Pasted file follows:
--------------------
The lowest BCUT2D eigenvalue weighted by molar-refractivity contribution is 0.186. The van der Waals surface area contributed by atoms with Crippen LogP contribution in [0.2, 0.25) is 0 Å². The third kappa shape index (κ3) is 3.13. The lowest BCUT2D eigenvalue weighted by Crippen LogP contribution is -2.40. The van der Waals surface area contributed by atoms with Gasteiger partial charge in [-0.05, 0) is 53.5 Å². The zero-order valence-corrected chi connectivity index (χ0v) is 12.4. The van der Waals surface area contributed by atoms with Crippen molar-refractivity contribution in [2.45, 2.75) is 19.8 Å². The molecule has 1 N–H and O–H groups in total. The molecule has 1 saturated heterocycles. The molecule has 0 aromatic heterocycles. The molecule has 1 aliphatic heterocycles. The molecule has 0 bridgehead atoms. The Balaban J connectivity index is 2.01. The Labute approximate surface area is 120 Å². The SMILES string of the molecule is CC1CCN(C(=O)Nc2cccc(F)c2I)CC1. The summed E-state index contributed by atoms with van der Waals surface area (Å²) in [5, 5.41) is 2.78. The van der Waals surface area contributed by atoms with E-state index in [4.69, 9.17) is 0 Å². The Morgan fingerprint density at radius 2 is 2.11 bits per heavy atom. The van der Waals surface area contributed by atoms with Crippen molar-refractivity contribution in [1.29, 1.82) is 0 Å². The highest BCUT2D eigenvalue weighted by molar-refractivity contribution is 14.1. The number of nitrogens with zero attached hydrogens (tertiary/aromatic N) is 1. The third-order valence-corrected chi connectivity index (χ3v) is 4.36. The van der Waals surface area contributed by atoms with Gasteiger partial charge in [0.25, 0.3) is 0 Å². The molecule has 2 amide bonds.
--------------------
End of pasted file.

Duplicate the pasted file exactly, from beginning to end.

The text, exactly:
The lowest BCUT2D eigenvalue weighted by molar-refractivity contribution is 0.186. The van der Waals surface area contributed by atoms with Crippen LogP contribution in [0.2, 0.25) is 0 Å². The third kappa shape index (κ3) is 3.13. The lowest BCUT2D eigenvalue weighted by Crippen LogP contribution is -2.40. The van der Waals surface area contributed by atoms with Gasteiger partial charge in [-0.05, 0) is 53.5 Å². The zero-order valence-corrected chi connectivity index (χ0v) is 12.4. The van der Waals surface area contributed by atoms with Crippen molar-refractivity contribution in [2.45, 2.75) is 19.8 Å². The molecule has 1 N–H and O–H groups in total. The molecule has 1 saturated heterocycles. The molecule has 0 aromatic heterocycles. The molecule has 1 aliphatic heterocycles. The molecule has 0 bridgehead atoms. The Balaban J connectivity index is 2.01. The Labute approximate surface area is 120 Å². The SMILES string of the molecule is CC1CCN(C(=O)Nc2cccc(F)c2I)CC1. The summed E-state index contributed by atoms with van der Waals surface area (Å²) in [5, 5.41) is 2.78. The van der Waals surface area contributed by atoms with E-state index in [4.69, 9.17) is 0 Å². The Morgan fingerprint density at radius 2 is 2.11 bits per heavy atom. The van der Waals surface area contributed by atoms with Crippen molar-refractivity contribution in [1.29, 1.82) is 0 Å². The highest BCUT2D eigenvalue weighted by molar-refractivity contribution is 14.1. The number of nitrogens with zero attached hydrogens (tertiary/aromatic N) is 1. The third-order valence-corrected chi connectivity index (χ3v) is 4.36. The van der Waals surface area contributed by atoms with Gasteiger partial charge in [0.25, 0.3) is 0 Å². The molecule has 2 amide bonds.